It was during this time that I had a lot of contact with Mexican migrant workers. It was always a challenge to keep up with them. They were always friendly, and you could see that their families were very tightly knit. Life was a lot tougher in those days, but the way the parents treated their children was special. It was a very loving atmosphere. During this time I developed contact to several families, and always wished I could speak their language.
In addition, in 1964 my uncle and aunt gave me the book “Kon-Tiki” for Christmas. It tells the story of Thor Heyerdahl’s expedition from Peru to the Easter Islands on a balsa raft. Since reading the book, the cultures and history of the Americas has fascinated me. His theories still fascinate me, and he opened my eyes to the “Americas” that existed prior to the European invasion. What most people do not realize is that Central and South American cultures (Aztec, Inca, etc.) were far more advanced the Europeans in almost everything other than weaponry, at the time the conquistadors arrived. The list of atrocities that have occurred by the Europeans and US “Americans” is endless. It is also unfathomably brutal. We can only begin to fathom the wisdom destroyed by the conquistadors and their offspring’s. But that is another story all together.
How it all started
I was sent to Germany in the Army in 1972, during the Vietnam War. I must have inherited the travel bug from my grandparents, because it was an adventure from day 1. Within 6 months I was living in an Apartment, far from the base, and learning German through my newly found German friends. I am now in 2015 still there. In 1996 I started learning French for my work. I realized at the time that I would much rather be learning Spanish. In 2005 my youngest daughter was about to start college studying for an economics-language degree, which required a third language. Although she got A’s in the German Gymnasium (High School), her French was horrible, so she was looking for a different 3rd language. She approached me with the thought of leaning Portuguese. I asked her what she wanted to use Portuguese for, and why not learn Spanish. Next to English, Spanish is the second most spoken language in the world. She said that she had thought about it, and I suggested that we start learning together at a night school to see if she liked it.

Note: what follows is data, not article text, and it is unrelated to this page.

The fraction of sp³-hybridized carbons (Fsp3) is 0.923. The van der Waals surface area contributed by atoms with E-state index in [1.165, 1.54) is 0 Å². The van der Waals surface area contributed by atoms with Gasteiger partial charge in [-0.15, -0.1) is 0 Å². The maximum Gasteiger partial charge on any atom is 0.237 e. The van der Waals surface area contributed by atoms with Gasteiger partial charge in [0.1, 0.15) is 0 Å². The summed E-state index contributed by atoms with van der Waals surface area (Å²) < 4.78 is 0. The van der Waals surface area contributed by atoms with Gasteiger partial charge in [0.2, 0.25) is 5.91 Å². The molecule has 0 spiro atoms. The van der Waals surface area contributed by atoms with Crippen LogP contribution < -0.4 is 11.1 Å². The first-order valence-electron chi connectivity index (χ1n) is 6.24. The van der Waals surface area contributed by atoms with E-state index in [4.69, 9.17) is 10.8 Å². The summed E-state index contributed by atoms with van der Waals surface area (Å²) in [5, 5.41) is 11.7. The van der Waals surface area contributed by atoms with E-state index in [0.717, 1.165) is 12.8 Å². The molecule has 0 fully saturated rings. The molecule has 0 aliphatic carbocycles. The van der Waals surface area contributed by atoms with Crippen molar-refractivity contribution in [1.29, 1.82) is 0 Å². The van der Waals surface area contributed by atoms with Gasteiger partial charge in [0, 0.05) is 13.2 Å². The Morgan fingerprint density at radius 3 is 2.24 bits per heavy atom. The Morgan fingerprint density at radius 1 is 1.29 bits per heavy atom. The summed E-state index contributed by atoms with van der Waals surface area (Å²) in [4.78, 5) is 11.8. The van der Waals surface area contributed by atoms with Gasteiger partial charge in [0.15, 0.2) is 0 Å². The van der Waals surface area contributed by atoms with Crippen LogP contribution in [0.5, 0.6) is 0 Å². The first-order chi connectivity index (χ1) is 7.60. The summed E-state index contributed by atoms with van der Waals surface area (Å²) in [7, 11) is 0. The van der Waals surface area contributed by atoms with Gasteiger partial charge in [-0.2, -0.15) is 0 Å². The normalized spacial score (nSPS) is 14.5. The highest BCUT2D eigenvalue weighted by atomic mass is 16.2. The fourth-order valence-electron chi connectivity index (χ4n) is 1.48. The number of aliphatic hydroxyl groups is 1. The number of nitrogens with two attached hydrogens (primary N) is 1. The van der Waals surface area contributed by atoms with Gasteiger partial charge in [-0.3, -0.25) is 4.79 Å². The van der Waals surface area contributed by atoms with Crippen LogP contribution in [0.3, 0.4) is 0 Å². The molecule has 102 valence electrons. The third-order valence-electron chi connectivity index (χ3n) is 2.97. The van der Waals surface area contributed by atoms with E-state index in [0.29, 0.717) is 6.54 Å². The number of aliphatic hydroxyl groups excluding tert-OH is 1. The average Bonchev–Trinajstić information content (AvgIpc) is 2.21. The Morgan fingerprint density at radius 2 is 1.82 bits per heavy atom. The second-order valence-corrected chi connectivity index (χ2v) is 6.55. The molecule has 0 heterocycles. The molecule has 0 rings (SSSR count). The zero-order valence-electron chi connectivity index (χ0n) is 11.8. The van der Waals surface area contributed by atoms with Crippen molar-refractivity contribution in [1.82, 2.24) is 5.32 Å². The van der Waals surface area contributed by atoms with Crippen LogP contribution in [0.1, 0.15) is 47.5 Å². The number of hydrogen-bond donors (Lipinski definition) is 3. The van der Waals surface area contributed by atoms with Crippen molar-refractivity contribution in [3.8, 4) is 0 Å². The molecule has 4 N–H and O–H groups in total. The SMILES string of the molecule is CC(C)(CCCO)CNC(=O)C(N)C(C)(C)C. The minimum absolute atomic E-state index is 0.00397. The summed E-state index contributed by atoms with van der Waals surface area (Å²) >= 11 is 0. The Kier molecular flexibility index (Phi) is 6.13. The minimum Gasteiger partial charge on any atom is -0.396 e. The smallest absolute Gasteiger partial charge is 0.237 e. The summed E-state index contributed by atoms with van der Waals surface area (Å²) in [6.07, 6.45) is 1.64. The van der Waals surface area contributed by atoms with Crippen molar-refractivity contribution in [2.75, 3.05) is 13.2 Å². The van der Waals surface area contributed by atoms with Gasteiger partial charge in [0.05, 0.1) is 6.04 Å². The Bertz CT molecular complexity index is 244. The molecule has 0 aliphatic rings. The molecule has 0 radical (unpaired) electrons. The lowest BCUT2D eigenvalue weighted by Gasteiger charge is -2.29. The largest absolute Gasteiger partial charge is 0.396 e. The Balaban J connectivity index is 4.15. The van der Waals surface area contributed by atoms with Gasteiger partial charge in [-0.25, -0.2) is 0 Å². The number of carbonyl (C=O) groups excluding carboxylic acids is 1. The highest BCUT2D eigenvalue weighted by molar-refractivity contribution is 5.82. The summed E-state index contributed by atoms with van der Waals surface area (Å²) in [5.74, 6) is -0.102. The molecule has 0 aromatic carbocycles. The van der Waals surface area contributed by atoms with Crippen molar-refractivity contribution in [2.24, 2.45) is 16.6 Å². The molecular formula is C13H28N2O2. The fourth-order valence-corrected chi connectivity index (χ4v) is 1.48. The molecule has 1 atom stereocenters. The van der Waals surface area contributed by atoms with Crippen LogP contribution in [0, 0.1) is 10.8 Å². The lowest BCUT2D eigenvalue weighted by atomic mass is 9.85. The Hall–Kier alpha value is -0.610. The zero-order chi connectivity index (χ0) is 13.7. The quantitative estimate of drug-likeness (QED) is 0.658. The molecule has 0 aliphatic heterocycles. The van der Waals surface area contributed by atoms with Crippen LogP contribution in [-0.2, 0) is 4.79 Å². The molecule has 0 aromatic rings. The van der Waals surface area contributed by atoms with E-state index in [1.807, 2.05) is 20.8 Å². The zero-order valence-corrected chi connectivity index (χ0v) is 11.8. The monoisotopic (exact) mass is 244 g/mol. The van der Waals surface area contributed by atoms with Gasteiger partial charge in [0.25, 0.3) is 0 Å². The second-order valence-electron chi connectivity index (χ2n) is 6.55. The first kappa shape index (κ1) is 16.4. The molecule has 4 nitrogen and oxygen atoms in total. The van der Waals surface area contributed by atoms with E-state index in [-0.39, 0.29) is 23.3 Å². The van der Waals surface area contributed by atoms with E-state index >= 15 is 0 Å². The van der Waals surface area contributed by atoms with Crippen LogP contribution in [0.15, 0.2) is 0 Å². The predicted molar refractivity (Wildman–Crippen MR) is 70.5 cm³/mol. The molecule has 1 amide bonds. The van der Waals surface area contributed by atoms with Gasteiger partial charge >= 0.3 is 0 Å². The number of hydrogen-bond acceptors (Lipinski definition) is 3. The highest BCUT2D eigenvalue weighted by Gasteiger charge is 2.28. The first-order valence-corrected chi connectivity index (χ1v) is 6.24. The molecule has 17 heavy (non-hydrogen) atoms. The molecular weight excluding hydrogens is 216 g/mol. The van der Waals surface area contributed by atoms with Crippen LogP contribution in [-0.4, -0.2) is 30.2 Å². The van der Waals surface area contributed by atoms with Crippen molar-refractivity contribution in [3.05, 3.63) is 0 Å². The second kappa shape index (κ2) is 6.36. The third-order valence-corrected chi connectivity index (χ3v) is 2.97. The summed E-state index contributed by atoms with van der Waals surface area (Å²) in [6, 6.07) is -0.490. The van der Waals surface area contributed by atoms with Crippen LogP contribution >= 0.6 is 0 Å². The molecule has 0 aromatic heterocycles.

After 2 semesters of basic Spanish, I sent her to Costa Rica to an intensive course to get her up to par for College. She came back speaking Spanish so well, that I got extremely jealous. I immediately booked a trip to a Spanish School in Guatemala, to catch up. That is when my passion re-bloomed and I started traveling to the “Americas” always including courses to improve my Spanish. Today I speak fluent Spanish. I am now married to a Peruvian, and we speak mainly Spanish at home. (Except with my 3 year old son, with whom I speak English). It is amazing to watch him learn, and how he switches from English to Spanish, to German without thinking about it.
How I like to travel
During my first trip to Guatemala, I lived with a family and was introduced to the backpacking culture. Most of the students were young and short on cash. I immediately fell in love with their way of travel (chicken buses, hostels, etc.) You meet very interesting people in a low budget back packers hostel. And you receive a lot of excellent information about how and where to travel. Now with my son and wife it has become a little difficult, but I hope to continue like this. I have had so many fascinating experiences, and have met so many wonderful people (many of which I still have contact with), that I cannot imagine taking a commercial tour anywhere.
Traveling for me is more than just seeing the sites. More important to me is divulging in the culture. Getting to know and understand the lives of the people in the areas I visit. I love to converse with the people of the communities I visit and gain an insight into their lives.